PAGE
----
Operation Homefront is a non-profit organization established in 2002, set up to help military families.  According to their website, 92% off the funds they raise go directly to the immediate families of our nations fighting men and women.  These are the sons, daughters, and spouses the bravest people in the world.  Without their support, our armed forces would be nearly as strong.  Operation Homefront realized the stress of moving every few years, and having a member of the family that may have to leave at a moments notice was very stressful for this crucial support system.  In response, the charity has launched several programs aimed at combating the isolation that type of life can create.

One such program is called the Military Child of the Year Award.  The MCYA is a recognition program for awesome kids of servicemen and women who have sacrificed friendships, social lives, and generally uprooted themselves over and over when the family redeploys.  This award really recognizes that in a military family, it is the entire unit that serves.  According to the website, nominees must be between the ages of 13 and 18 and meet these requirements:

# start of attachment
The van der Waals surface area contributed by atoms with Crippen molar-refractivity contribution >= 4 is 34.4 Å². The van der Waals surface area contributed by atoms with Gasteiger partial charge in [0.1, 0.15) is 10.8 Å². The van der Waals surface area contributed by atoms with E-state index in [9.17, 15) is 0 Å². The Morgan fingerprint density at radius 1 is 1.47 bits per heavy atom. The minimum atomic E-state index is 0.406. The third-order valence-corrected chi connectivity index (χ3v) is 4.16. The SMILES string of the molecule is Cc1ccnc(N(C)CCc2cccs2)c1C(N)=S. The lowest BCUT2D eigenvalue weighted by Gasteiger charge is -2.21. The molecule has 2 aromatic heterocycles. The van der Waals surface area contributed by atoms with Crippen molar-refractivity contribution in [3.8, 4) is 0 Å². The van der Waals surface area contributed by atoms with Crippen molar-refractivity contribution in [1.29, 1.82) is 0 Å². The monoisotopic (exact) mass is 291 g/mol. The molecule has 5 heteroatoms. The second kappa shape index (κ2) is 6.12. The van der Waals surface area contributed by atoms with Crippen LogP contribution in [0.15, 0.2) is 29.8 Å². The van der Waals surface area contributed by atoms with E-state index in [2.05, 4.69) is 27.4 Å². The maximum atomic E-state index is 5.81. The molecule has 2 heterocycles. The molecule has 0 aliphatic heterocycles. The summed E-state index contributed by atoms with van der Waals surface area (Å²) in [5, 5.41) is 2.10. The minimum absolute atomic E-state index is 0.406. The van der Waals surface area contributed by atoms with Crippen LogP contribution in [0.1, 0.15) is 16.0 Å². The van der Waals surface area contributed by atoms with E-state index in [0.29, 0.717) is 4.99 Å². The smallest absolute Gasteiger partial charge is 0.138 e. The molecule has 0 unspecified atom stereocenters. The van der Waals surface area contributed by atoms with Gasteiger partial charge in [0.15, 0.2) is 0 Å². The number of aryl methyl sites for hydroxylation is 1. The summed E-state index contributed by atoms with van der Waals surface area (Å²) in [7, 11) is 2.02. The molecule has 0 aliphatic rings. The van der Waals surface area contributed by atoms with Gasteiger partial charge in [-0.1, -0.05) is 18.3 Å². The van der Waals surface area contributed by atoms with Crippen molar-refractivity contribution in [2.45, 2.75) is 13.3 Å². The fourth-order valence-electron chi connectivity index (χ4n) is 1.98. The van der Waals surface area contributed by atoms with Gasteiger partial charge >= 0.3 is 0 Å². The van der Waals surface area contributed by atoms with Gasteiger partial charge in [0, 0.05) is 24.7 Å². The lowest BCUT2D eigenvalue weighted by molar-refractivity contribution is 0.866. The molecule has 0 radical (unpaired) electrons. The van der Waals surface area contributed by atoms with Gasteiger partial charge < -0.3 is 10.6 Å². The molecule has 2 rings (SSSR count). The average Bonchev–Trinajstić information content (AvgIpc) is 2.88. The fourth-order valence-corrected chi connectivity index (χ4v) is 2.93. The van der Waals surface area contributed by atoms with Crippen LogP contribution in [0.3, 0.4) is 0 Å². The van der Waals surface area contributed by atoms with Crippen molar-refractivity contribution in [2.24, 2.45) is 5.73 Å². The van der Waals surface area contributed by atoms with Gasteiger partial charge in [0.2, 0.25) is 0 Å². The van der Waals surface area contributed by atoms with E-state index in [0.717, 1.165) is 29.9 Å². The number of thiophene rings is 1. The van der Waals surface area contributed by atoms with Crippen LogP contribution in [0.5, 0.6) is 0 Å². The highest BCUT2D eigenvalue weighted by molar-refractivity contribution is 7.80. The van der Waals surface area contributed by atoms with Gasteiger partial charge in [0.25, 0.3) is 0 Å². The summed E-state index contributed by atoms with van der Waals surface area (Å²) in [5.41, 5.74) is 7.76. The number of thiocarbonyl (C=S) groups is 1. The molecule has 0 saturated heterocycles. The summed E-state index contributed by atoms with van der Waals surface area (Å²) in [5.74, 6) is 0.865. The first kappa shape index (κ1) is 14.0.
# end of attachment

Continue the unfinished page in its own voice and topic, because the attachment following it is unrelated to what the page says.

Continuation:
• Experienced at least one parent deploy for 29 months or more.
  • Volunteered with service groups an average of 370 hours during the year.
  • Maintained above average grades, often with honors.
  • Excelled in sports, theatre and/or music.
  • Held leadership positions in school and community groups

Seven kids in total will win this award.  The Army, Marine Corps, Navy, Air Force, Coast Guard, and National Guard will each have a child chosen to represent them at a gala in their honor, to be held in Washing D.C.  A seventh child will be picked to represent innovation based on their entries explaining creative solutions for issues from around the world.  Each winner be flown to our nation's capitol April 18th through the 20th with a guardian.  The senior leaders of each branch of service present the awards themselves at the gala, and each child will receive a $10,000 prize, along with a laptop computer, and lots of other donated prizes.

I was an Army brat, and I can testify that it can be very hard to say goodbye to your friends and try to make new ones again and again.  I was glad to do it, and I am very proud that I was able to help my dad serve this country in that way.  If you know a kid that qualifies for this award, please nominate them by clicking here.